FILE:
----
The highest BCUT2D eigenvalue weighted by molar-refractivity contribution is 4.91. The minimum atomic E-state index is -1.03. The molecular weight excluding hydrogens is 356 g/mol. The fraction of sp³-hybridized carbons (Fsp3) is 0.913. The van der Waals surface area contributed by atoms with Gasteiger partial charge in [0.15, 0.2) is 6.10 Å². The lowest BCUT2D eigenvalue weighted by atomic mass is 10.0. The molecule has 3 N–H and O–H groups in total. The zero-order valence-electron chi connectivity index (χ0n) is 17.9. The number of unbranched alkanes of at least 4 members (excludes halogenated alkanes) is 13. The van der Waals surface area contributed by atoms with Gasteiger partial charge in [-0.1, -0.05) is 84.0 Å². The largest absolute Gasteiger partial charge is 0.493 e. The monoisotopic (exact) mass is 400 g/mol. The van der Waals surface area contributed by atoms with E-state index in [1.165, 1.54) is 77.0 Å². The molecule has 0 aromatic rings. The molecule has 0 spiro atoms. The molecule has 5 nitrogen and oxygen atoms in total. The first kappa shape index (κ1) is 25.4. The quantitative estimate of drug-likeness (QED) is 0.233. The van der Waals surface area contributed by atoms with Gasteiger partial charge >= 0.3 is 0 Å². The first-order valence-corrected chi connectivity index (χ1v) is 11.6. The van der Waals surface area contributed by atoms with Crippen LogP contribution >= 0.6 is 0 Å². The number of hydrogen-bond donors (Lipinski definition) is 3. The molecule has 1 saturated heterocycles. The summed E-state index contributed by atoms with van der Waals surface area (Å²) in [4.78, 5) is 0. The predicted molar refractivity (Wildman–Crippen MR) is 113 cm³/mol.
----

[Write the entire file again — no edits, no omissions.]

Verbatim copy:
The highest BCUT2D eigenvalue weighted by molar-refractivity contribution is 4.91. The minimum atomic E-state index is -1.03. The molecular weight excluding hydrogens is 356 g/mol. The fraction of sp³-hybridized carbons (Fsp3) is 0.913. The van der Waals surface area contributed by atoms with Gasteiger partial charge in [0.15, 0.2) is 6.10 Å². The lowest BCUT2D eigenvalue weighted by atomic mass is 10.0. The molecule has 3 N–H and O–H groups in total. The zero-order valence-electron chi connectivity index (χ0n) is 17.9. The number of unbranched alkanes of at least 4 members (excludes halogenated alkanes) is 13. The van der Waals surface area contributed by atoms with Gasteiger partial charge in [-0.1, -0.05) is 84.0 Å². The largest absolute Gasteiger partial charge is 0.493 e. The monoisotopic (exact) mass is 400 g/mol. The van der Waals surface area contributed by atoms with E-state index in [1.165, 1.54) is 77.0 Å². The molecule has 0 aromatic rings. The molecule has 0 spiro atoms. The molecule has 5 nitrogen and oxygen atoms in total. The first kappa shape index (κ1) is 25.4. The quantitative estimate of drug-likeness (QED) is 0.233. The van der Waals surface area contributed by atoms with Gasteiger partial charge >= 0.3 is 0 Å². The first-order valence-corrected chi connectivity index (χ1v) is 11.6. The van der Waals surface area contributed by atoms with Crippen LogP contribution >= 0.6 is 0 Å². The number of hydrogen-bond donors (Lipinski definition) is 3. The molecule has 1 saturated heterocycles. The summed E-state index contributed by atoms with van der Waals surface area (Å²) in [4.78, 5) is 0. The predicted molar refractivity (Wildman–Crippen MR) is 113 cm³/mol.